Ryan Zinke, the secretary of interior, has made oil and gas drilling on public lands a top priority, but he fails to acknowledge that it is also the mission of his department to conserve and protect significant natural and cultural resources.

Recent administrations have tried to reconcile these inherent conflicts by exempting places known to contain cultural sites from areas permitted for drilling, a practice that has only minimally affected the opportunities for resource exploration. It’s a matter of balance and it has largely worked, but this administration has yet to make the effort.

Chaco Canyon is a world heritage site constructed over a period of 300 years by a highly developed civilization that most likely had celestial and other knowledge that has been lost to us. We can only hope that these mysteries remain in the Greater Chaco Region waiting to be revealed, if, that is, this special place is not otherwise disturbed. Mr. Zinke can remove the immediate threat to its integrity by ordering a ban on drilling anywhere within the region that has not been properly surveyed for cultural resources. He can also come to Chaco and see for himself one of America’s unique treasures, of which he is now the chief steward.

The National Congress of American Indians, the oldest and largest organization of American Indian governments, recently issued a strong appeal for an immediate moratorium on all leasing and drilling until the bureaus of land management and Indian affairs “initiate and complete an ethnographic study of the cultural landscapes of the Greater Chaco Region.”

 Chaco Canyon has great importance for all Americans, but because of ties of history, ancestry and geography, it has a very special meaning to the native peoples who view it as sacrosanct.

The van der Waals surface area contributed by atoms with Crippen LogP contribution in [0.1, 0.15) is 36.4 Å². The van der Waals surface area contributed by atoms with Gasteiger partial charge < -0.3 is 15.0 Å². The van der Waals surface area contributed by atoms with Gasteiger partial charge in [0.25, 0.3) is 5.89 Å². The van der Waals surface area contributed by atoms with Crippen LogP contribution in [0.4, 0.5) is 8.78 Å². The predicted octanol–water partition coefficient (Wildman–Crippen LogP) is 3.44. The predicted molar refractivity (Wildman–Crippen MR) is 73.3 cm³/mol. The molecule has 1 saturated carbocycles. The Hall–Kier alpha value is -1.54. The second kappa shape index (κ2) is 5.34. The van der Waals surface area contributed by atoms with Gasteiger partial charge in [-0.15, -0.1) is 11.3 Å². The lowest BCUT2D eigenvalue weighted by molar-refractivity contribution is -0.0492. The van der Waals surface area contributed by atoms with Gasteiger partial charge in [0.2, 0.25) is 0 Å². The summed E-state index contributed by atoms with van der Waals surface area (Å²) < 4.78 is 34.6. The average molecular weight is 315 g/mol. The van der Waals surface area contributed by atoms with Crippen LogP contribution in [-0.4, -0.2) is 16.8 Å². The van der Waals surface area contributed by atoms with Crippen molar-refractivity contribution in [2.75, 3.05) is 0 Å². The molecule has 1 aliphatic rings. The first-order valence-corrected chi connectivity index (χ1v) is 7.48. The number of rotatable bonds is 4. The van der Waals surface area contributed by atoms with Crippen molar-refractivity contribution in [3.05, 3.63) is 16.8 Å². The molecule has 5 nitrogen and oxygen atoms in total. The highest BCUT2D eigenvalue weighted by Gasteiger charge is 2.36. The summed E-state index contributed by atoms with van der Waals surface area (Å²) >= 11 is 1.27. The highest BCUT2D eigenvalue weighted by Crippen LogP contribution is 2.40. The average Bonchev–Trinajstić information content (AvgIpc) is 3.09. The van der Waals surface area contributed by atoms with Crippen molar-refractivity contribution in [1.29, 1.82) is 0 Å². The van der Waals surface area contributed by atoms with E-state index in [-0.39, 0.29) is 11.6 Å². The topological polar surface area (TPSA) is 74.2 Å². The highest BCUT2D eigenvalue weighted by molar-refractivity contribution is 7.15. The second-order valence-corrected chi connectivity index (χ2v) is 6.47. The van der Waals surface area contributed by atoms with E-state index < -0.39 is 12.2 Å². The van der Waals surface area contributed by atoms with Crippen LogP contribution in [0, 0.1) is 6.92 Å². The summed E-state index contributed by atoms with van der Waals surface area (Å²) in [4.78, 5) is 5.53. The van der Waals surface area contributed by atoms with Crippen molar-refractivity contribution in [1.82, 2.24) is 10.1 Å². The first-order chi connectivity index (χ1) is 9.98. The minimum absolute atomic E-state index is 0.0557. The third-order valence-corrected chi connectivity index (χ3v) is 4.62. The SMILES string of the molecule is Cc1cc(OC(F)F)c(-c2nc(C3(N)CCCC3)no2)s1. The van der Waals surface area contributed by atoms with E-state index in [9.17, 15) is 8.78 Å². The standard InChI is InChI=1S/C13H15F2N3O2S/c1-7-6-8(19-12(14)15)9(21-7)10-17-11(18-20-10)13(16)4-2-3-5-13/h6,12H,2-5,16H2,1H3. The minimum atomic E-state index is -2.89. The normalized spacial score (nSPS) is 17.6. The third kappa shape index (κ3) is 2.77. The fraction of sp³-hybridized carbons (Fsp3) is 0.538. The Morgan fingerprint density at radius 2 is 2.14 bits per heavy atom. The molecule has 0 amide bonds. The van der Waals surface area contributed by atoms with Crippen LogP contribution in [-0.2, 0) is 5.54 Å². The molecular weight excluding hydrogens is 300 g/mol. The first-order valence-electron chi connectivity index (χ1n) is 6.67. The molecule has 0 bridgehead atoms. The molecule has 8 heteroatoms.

In the remote high desert of northwestern New Mexico lie the threatened ruins of Chaco Canyon, arguably the most significant cultural site on public land in the United States. The canyon and the surrounding region contain the remnants of great houses, kivas, ancient roads and sacred places built a millennium ago by an indigenous people who became proficient in architecture, agriculture, astronomy and the arts.

Everything we know about them comes from these ruins and the artifacts they left behind, but it appears now that much of it could be at risk from the Trump administration’s unseemly haste in allowing oil and gas drilling nearby.

Responses to "The Treasures of Chaco Canyon Are Threatened by Drilling"

  1. Picaflora says:

    A truly spirit filled land. To destroy it would be criminal and tragic.

  2. Unknown says:

    Anonymous, at 8:56, there is a "Source" button below the last bit of text.

  3. Excuse me, that's located in Four Corners, which intersects more than one reservation, mostly the Navajo. That's sovereign land, they can't drill there. The US gov does not have jurisdiction in that area

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